What I know is that we can experience, because we do so in glimpses all the time, in the ways people help each other in our many undertakings and partnerships, we can experience a Community of Resurrection. Sometimes, when we come together like at the service of memory and healing today, or right after the event, we get glimpses of it. Other times it comes up from the hard work of planting seeds and combatting cynicism and skepticism in all the issues and activities you read about that we are involved in (continuing struggles and new plans at McLain, all the renewal efforts with the Health Dept, the ways we partner for basic needs for our residents, and even our times when we can come together in worship). I think, on these moments, that in the Resurrection stories in the gospels, that Jesus appears only briefly for the most part; short encounters, sometimes just rumors of the appearance after the crucifixion, and then he is gone; for most the faithfulness comes from seeing the changes that were effected in the lives of others. So it continues for us today.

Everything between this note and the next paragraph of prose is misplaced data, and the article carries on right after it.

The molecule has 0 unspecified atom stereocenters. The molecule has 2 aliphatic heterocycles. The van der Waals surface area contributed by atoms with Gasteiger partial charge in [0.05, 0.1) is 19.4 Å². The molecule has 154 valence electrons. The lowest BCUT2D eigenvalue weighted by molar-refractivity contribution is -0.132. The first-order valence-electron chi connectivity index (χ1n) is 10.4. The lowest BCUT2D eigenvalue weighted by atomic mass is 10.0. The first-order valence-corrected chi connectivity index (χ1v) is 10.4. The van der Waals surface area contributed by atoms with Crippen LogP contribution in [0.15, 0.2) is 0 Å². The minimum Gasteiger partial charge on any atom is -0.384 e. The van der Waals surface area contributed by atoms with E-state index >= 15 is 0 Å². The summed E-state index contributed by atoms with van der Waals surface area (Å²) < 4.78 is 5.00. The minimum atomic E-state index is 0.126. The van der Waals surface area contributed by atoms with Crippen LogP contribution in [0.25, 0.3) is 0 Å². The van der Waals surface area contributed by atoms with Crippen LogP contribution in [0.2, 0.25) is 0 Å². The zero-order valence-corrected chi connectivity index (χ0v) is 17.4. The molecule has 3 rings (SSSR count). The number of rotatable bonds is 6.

It has been ten years since the first Easter service in the church plant that is now known as The Welcome Table missional community. It is time for us to look again at what it means to be a community of resurrection. How best can we take our core value of the missional approach to church and reflect it in our worship? For the time being as we work on these questions, we will merge missional relationships and worship and create community by participating more often with the worship of others. Some at the local Methodist church partners here; some as we did at the wonderful contemplative Taize service downtown with Trinity Episcopal; some with our Unitarian Universalist partners, some that we lead here. We are also looking at ways to create more worship here throughout the week in all that we do, so that we don't take something as vital to community growing as worship and put it only on Sunday; creating an ongoing spiritual prayerful space here, at the center and at the park, and in other ways that will emerge. Our sense of community that is now forged in mission can itself be resurrected, as part of what our wider community needs, seeds of resurrection that stand alongside of, and stand against, the Good Fridays.
I will close with Holy Week short reflections that go a little deeper into how each Day, from Maundy Thursday to Easter Sunday, is like a Four-Act Play, each day with its own theme, its own lessons for our lives, together.